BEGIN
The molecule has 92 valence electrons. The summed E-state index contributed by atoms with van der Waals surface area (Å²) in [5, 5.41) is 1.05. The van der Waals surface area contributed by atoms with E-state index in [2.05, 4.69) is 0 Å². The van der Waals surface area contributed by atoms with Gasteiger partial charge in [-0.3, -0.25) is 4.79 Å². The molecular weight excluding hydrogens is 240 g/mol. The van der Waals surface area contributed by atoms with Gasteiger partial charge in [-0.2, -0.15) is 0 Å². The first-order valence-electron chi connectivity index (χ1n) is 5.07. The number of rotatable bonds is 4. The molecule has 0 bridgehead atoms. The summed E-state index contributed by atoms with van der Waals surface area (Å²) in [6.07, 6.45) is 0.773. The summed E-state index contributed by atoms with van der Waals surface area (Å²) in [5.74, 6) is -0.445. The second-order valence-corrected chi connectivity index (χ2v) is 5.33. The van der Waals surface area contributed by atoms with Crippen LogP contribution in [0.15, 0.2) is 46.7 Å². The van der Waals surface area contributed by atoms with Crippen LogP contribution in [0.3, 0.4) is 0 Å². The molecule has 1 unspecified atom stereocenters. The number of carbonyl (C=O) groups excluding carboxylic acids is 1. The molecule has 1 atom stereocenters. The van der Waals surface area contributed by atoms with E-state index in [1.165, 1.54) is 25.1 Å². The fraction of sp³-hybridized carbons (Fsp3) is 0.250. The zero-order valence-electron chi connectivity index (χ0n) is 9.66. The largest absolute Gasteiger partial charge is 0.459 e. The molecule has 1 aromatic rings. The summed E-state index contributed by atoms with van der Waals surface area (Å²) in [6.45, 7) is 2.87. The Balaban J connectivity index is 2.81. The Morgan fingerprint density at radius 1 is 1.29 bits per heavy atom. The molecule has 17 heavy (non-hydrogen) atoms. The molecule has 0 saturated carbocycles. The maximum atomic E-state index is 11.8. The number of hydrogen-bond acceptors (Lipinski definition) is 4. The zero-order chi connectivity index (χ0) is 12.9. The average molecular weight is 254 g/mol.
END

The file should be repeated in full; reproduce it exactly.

The molecule has 92 valence electrons. The summed E-state index contributed by atoms with van der Waals surface area (Å²) in [5, 5.41) is 1.05. The van der Waals surface area contributed by atoms with E-state index in [2.05, 4.69) is 0 Å². The van der Waals surface area contributed by atoms with Gasteiger partial charge in [-0.3, -0.25) is 4.79 Å². The molecular weight excluding hydrogens is 240 g/mol. The van der Waals surface area contributed by atoms with Gasteiger partial charge in [-0.2, -0.15) is 0 Å². The first-order valence-electron chi connectivity index (χ1n) is 5.07. The number of rotatable bonds is 4. The molecule has 0 bridgehead atoms. The summed E-state index contributed by atoms with van der Waals surface area (Å²) in [6.07, 6.45) is 0.773. The summed E-state index contributed by atoms with van der Waals surface area (Å²) in [5.74, 6) is -0.445. The second-order valence-corrected chi connectivity index (χ2v) is 5.33. The van der Waals surface area contributed by atoms with Crippen LogP contribution in [0.15, 0.2) is 46.7 Å². The van der Waals surface area contributed by atoms with Crippen LogP contribution in [0.3, 0.4) is 0 Å². The molecule has 1 unspecified atom stereocenters. The number of carbonyl (C=O) groups excluding carboxylic acids is 1. The molecule has 1 atom stereocenters. The van der Waals surface area contributed by atoms with E-state index in [1.165, 1.54) is 25.1 Å². The fraction of sp³-hybridized carbons (Fsp3) is 0.250. The zero-order valence-electron chi connectivity index (χ0n) is 9.66. The largest absolute Gasteiger partial charge is 0.459 e. The molecule has 1 aromatic rings. The summed E-state index contributed by atoms with van der Waals surface area (Å²) in [6.45, 7) is 2.87. The Balaban J connectivity index is 2.81. The Morgan fingerprint density at radius 1 is 1.29 bits per heavy atom. The molecule has 17 heavy (non-hydrogen) atoms. The molecule has 0 saturated carbocycles. The maximum atomic E-state index is 11.8. The number of hydrogen-bond acceptors (Lipinski definition) is 4. The zero-order chi connectivity index (χ0) is 12.9. The average molecular weight is 254 g/mol.